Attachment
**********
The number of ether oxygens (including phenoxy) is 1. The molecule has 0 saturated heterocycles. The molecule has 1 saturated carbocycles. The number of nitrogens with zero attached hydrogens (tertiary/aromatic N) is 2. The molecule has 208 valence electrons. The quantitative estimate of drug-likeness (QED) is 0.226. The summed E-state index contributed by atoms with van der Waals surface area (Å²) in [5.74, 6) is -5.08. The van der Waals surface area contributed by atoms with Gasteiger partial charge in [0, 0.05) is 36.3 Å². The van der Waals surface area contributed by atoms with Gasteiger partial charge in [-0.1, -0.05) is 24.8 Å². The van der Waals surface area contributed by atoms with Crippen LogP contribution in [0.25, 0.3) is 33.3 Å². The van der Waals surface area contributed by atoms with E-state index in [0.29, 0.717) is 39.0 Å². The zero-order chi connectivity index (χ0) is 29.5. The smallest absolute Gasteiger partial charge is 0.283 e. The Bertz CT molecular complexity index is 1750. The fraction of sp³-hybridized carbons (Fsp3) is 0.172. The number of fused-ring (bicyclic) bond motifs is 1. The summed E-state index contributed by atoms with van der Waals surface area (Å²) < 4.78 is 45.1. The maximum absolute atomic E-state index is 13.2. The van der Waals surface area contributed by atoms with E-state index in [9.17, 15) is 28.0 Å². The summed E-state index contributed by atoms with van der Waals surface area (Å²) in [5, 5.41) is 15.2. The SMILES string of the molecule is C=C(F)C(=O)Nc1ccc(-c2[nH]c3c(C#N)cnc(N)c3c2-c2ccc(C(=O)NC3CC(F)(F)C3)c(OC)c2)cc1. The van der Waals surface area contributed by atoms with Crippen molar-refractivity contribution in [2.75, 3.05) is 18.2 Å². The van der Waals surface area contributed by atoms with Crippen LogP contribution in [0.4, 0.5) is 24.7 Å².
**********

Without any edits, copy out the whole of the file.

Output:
The number of ether oxygens (including phenoxy) is 1. The molecule has 0 saturated heterocycles. The molecule has 1 saturated carbocycles. The number of nitrogens with zero attached hydrogens (tertiary/aromatic N) is 2. The molecule has 208 valence electrons. The quantitative estimate of drug-likeness (QED) is 0.226. The summed E-state index contributed by atoms with van der Waals surface area (Å²) in [5.74, 6) is -5.08. The van der Waals surface area contributed by atoms with Gasteiger partial charge in [0, 0.05) is 36.3 Å². The van der Waals surface area contributed by atoms with Gasteiger partial charge in [-0.1, -0.05) is 24.8 Å². The van der Waals surface area contributed by atoms with Crippen LogP contribution in [0.25, 0.3) is 33.3 Å². The van der Waals surface area contributed by atoms with E-state index in [0.29, 0.717) is 39.0 Å². The zero-order chi connectivity index (χ0) is 29.5. The smallest absolute Gasteiger partial charge is 0.283 e. The Bertz CT molecular complexity index is 1750. The fraction of sp³-hybridized carbons (Fsp3) is 0.172. The number of fused-ring (bicyclic) bond motifs is 1. The summed E-state index contributed by atoms with van der Waals surface area (Å²) < 4.78 is 45.1. The maximum absolute atomic E-state index is 13.2. The van der Waals surface area contributed by atoms with E-state index in [9.17, 15) is 28.0 Å². The summed E-state index contributed by atoms with van der Waals surface area (Å²) in [5, 5.41) is 15.2. The SMILES string of the molecule is C=C(F)C(=O)Nc1ccc(-c2[nH]c3c(C#N)cnc(N)c3c2-c2ccc(C(=O)NC3CC(F)(F)C3)c(OC)c2)cc1. The van der Waals surface area contributed by atoms with Crippen molar-refractivity contribution in [2.75, 3.05) is 18.2 Å². The van der Waals surface area contributed by atoms with Crippen LogP contribution in [0.4, 0.5) is 24.7 Å².